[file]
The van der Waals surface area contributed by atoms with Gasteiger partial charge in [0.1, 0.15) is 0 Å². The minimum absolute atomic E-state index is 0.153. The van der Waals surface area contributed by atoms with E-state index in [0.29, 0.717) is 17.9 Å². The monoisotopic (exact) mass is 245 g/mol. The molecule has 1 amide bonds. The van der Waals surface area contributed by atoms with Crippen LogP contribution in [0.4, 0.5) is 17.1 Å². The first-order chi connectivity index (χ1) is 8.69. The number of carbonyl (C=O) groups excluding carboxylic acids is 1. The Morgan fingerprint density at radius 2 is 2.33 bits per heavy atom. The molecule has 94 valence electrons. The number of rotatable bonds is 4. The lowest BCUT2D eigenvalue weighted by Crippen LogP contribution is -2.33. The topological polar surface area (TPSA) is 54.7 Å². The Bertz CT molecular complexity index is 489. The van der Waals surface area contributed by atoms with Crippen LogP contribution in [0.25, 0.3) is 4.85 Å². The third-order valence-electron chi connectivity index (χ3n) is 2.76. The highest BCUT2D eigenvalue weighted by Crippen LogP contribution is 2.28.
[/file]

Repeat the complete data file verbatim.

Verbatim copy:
The van der Waals surface area contributed by atoms with Gasteiger partial charge in [0.1, 0.15) is 0 Å². The minimum absolute atomic E-state index is 0.153. The van der Waals surface area contributed by atoms with E-state index in [0.29, 0.717) is 17.9 Å². The monoisotopic (exact) mass is 245 g/mol. The molecule has 1 amide bonds. The van der Waals surface area contributed by atoms with Crippen LogP contribution in [0.4, 0.5) is 17.1 Å². The first-order chi connectivity index (χ1) is 8.69. The number of carbonyl (C=O) groups excluding carboxylic acids is 1. The Morgan fingerprint density at radius 2 is 2.33 bits per heavy atom. The molecule has 94 valence electrons. The number of rotatable bonds is 4. The lowest BCUT2D eigenvalue weighted by Crippen LogP contribution is -2.33. The topological polar surface area (TPSA) is 54.7 Å². The Bertz CT molecular complexity index is 489. The van der Waals surface area contributed by atoms with Crippen LogP contribution in [0.25, 0.3) is 4.85 Å². The third-order valence-electron chi connectivity index (χ3n) is 2.76. The highest BCUT2D eigenvalue weighted by Crippen LogP contribution is 2.28.